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14. The Picture Of Dorian Gray. Chapter 14 - Quiz. 14. At what time does Dorian’s servant wake Dorian up the morning following Basil’s murder? Youth smiles without ____ _______. How many years before were Alan Campbell and Dorian ‘great friends’? At what university did Alan study?

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The Picture Of Dorian Gray

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    1. 14 The Picture Of Dorian Gray

    2. Chapter 14 - Quiz 14 • At what time does Dorian’s servant wake Dorian up the morning following Basil’s murder? • Youth smiles without ____ _______. • How many years before were Alan Campbell and Dorian ‘great friends’? • At what university did Alan study? • What first brought Dorian and Alan together? • For how many months did their ‘intimacy’ last? • How many hours did Campbell say that his ‘experiment’ would last for? • After murdering Basil, in what way has the portrait changed?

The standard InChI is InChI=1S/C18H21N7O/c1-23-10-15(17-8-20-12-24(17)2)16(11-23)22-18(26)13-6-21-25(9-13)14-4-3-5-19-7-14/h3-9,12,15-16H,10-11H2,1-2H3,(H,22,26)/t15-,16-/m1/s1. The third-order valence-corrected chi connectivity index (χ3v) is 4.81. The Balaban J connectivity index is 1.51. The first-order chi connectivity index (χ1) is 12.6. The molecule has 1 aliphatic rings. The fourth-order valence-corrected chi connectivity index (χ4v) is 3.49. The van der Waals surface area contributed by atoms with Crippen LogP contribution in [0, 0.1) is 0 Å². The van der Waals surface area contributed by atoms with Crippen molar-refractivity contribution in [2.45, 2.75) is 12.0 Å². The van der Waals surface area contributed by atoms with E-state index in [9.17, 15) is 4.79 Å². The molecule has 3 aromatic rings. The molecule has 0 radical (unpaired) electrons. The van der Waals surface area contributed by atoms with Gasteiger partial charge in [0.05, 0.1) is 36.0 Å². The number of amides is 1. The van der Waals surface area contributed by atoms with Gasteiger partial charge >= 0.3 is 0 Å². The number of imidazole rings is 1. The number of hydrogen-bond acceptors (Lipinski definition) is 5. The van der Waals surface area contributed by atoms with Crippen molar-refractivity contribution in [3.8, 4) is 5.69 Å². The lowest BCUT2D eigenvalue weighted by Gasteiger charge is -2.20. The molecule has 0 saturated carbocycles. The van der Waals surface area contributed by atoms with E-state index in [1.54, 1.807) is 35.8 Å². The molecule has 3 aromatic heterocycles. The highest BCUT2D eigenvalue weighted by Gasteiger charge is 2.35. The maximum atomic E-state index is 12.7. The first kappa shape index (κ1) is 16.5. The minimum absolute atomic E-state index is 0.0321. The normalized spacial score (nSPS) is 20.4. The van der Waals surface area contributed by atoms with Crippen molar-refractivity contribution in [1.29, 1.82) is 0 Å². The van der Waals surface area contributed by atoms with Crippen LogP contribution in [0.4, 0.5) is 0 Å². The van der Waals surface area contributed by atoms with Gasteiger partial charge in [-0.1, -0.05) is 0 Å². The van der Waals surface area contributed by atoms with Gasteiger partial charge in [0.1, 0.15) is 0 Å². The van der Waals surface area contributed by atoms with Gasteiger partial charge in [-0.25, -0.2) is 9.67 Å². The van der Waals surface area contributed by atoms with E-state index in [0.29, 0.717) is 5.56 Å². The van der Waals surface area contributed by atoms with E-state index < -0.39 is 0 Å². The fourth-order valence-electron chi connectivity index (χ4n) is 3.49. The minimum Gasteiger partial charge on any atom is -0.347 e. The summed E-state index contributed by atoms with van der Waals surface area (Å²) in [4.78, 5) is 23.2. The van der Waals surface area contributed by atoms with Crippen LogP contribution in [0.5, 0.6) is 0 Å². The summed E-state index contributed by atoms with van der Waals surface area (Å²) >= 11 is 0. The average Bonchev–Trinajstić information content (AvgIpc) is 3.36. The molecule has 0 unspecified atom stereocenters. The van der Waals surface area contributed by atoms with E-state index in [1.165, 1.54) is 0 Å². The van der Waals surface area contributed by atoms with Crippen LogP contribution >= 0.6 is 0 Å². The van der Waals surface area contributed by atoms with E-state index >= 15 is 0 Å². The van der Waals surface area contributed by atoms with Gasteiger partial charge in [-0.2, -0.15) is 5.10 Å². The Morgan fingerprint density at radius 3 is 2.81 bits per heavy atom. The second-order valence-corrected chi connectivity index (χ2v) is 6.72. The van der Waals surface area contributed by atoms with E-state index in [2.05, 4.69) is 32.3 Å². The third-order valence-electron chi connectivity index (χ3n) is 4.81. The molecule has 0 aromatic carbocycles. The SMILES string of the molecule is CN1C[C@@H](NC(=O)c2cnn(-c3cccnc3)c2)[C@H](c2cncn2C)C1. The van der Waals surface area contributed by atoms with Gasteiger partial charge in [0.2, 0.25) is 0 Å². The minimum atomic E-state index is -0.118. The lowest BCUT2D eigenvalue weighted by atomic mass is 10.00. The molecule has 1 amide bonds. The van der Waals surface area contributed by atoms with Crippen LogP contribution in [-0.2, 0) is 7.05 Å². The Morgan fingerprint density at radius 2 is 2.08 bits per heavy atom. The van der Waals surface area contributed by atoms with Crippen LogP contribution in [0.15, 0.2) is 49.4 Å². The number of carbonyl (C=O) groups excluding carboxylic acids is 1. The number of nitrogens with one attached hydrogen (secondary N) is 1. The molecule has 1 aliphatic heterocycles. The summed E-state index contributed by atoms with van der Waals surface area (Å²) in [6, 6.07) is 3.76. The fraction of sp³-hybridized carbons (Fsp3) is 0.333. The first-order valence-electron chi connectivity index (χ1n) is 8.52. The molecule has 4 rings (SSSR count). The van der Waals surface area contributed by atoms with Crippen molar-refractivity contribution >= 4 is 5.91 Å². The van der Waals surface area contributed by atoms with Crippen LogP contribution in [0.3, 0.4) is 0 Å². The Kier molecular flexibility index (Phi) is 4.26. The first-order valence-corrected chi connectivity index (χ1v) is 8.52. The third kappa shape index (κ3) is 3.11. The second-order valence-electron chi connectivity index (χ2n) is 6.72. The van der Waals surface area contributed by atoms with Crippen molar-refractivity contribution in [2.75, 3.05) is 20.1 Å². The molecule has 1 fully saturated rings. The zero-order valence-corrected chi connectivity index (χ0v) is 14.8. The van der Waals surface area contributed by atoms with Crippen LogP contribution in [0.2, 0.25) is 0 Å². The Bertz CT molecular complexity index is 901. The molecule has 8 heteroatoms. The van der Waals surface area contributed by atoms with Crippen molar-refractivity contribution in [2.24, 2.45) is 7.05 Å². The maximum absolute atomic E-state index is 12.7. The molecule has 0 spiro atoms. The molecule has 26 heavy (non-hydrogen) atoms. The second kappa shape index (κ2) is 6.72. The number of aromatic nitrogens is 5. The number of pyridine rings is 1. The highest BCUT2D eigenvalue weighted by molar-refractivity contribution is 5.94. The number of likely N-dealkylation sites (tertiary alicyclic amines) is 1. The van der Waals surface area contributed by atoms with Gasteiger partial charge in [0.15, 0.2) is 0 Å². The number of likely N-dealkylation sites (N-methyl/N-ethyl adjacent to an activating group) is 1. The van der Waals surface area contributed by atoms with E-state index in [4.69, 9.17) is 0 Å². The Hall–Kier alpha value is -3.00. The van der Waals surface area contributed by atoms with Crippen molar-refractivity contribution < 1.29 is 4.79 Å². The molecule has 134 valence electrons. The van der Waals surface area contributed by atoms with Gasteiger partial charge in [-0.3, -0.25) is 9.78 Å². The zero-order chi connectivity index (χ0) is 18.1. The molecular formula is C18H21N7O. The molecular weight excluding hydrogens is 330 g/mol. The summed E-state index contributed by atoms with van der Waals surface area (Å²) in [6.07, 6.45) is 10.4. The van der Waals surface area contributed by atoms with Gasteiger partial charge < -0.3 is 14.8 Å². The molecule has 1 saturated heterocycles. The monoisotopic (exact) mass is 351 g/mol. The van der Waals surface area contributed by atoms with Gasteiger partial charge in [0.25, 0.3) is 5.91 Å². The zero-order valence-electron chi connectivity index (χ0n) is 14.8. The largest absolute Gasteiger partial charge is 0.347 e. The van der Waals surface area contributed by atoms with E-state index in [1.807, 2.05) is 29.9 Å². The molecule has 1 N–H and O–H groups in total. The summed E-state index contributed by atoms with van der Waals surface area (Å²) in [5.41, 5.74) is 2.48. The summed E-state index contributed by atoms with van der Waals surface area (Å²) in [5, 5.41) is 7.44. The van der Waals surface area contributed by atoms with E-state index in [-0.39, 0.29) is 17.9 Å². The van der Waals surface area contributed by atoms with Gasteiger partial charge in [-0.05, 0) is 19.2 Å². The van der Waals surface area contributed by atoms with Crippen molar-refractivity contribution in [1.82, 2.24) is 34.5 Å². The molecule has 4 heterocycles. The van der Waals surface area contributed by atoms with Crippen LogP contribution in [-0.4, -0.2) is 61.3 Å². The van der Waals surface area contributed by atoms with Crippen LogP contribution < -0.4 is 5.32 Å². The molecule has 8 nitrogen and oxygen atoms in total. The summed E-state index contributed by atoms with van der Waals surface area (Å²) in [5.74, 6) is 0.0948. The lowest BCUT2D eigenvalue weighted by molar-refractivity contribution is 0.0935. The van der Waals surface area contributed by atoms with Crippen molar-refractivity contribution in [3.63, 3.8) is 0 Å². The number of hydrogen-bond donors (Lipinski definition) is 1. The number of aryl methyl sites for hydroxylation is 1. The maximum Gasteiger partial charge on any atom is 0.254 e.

3. Chapter 14 – Quiz Answers 14 • At 9 o’clock the next morning’ p.155 • Youth smiles without any reason. P.155 • They had been great friends once, five years before. P.158 • Cambridge p.158 • In fact, it was music that had first brought him and Dorian Gray together p.158 • For eighteen months their intimacy lasted p.159 • It will take about five hours p.165 • Loathsome red dew that gleamed, wet and glistening, on one of the hands, as though the canvas had sweated blood? P.165

    4. Chapter Summary 14 • Dorian begins his day at leisure and sends the servant with a note for Alan Campbell • When he begins to feel troubled, he reads the poetry of Gautier • Alan Campbell arrives and Dorian asks him to dispose of the body. He is reluctant, but Dorian shows him a letter which he will send if Alan refuses to help him. • Many hours later the body of Basil is gone.